SGX Sensortech MICS series
The MICS series are a set of small metal oxide semiconductor gas sensors made by SGX Sensortech, distinguished by their small size and very low cost (around $10 each, as little as $5 when buying in bulk). Historically the series included both leaded (through-hole) and surface mount devices, but the former are no longer offered through the SGX website and are not currently in production, though they might be useful for prototyping.
Currently there are some sensor housings that have three sensitive elements within - a very compact system given that the housing itself is around half a centimeter square.
The MICS series currently contains the following sensors as well as several evaluation boards.
MICS-2614 O3 sensor
MICS-2714 NO2 sensor
MICS-5524 CO (hydrocarbon) sensor
MICS-5914 NH3 sensor
MICS-4514 CO/NO2 dual sensor
MICS-6814 CO/NO2/NH3 triple sensor
Tips for designing with MICS sensors:
The labelled gasses for the sensors are merely those that the sensor is most affected by - cross sensitivity is an issue, as is interference from temperature and humidity. An accurate sensor system will need an array of these devices and calibration in order to be useful in measuring concentration of a specific gas.
MICS sensors vary significantly between examples in the same series. Each instrument using them must be individually calibrated.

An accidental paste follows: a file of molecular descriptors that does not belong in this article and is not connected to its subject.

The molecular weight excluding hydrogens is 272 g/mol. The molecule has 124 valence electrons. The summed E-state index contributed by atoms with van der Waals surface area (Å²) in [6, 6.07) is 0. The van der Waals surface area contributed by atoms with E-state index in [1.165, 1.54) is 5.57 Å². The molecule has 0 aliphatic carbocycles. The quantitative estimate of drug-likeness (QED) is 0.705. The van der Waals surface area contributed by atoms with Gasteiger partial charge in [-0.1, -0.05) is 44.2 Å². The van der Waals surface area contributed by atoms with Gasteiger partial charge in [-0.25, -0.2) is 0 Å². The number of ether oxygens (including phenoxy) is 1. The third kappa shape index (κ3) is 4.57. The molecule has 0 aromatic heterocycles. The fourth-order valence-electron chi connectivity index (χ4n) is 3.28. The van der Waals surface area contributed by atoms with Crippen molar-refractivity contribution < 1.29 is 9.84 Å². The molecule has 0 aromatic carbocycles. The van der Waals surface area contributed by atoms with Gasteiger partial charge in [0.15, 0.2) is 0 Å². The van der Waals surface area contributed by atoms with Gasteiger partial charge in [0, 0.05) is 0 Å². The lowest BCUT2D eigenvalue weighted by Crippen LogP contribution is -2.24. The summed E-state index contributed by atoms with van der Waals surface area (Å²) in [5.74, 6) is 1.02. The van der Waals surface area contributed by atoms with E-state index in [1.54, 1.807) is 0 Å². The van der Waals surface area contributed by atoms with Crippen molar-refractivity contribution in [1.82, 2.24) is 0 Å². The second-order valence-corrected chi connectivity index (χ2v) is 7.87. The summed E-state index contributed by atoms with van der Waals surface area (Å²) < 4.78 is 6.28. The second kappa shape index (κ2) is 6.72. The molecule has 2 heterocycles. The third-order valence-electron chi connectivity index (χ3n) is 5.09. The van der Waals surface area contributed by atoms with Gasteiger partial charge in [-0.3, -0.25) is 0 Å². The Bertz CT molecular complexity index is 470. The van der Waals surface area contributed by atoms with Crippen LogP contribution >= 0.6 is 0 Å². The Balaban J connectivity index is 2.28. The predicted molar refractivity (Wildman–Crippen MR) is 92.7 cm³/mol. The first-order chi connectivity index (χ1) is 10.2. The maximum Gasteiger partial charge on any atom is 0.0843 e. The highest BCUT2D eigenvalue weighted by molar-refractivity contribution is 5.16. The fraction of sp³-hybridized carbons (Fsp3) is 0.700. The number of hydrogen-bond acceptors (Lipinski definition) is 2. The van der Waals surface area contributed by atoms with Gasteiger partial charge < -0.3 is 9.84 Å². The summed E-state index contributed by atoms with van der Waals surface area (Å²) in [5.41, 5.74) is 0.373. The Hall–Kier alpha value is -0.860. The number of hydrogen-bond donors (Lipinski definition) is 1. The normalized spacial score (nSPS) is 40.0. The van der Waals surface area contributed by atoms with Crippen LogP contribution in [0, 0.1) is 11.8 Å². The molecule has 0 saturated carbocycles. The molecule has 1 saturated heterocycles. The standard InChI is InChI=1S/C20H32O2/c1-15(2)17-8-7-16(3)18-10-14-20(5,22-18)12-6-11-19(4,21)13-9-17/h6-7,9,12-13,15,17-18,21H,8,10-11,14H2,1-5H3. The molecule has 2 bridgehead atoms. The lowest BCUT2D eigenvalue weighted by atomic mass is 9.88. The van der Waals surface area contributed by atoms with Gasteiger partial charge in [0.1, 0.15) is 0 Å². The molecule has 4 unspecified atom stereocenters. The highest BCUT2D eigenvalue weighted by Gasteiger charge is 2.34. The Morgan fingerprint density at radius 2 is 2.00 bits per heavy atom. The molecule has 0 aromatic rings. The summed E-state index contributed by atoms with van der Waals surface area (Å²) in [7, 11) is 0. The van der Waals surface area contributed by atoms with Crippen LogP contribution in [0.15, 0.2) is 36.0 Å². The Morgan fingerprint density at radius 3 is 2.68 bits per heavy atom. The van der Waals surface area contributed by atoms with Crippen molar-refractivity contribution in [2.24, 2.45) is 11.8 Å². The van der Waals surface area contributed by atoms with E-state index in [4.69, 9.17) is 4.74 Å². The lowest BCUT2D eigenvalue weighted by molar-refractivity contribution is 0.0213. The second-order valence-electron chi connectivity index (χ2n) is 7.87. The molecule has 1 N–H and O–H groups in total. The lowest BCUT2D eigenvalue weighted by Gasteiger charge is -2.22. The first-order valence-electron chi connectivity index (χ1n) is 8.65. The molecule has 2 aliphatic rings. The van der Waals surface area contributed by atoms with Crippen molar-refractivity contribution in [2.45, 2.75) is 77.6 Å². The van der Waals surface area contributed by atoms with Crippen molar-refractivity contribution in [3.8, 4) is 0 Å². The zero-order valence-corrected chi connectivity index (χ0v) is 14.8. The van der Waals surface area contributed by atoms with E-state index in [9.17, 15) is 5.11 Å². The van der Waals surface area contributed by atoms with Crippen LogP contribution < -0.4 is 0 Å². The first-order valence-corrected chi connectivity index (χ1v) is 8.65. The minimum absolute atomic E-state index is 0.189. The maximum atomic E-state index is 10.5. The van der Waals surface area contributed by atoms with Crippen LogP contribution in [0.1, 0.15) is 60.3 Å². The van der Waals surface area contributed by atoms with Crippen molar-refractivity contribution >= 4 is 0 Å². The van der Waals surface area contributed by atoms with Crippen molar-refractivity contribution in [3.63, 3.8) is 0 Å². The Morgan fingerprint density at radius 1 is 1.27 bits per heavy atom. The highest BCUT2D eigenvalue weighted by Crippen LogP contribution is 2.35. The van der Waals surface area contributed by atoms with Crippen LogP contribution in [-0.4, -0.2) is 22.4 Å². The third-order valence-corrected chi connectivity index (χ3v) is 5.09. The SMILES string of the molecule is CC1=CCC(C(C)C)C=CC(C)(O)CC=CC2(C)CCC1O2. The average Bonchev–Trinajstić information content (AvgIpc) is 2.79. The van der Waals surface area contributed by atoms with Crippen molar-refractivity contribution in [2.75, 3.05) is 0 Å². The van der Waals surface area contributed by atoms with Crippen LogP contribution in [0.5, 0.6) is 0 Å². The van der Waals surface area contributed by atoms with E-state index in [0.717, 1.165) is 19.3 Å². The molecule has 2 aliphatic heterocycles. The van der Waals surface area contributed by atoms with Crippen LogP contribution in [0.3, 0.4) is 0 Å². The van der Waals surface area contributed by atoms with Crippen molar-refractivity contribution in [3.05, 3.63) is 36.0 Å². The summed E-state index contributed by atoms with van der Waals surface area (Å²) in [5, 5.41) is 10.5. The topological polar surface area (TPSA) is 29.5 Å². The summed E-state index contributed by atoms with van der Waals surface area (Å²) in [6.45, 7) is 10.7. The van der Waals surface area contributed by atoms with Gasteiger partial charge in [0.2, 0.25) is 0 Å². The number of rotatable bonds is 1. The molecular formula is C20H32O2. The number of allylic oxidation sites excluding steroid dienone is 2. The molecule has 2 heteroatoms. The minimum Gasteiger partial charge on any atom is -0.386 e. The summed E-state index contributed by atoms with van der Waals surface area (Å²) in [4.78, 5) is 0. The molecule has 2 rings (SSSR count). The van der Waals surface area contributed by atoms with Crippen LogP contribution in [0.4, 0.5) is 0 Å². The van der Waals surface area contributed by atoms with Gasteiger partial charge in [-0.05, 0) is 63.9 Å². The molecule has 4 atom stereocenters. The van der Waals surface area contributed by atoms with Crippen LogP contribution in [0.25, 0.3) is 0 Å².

The heating element of almost all the MICS sensors require voltages of less than 2.4V across them to get the correct temperature. In the datasheet the suggested circuits use a 5V supply and simply dissipate off the excess voltage with a resistor. However, by using a simple step-down DC DC converter (like, say, the LM3671) you can drop the voltage with high efficiency, cutting current draw from your sensor array by half.
The sensors require stable voltages on the heating element for a long time (over 30 minutes) to be reliable. Critically, even a seconds-long interruption in power can mean you must wait out their start-up time again. Be aware of how long you've had your sensor box powered up before you start trusting its measurements.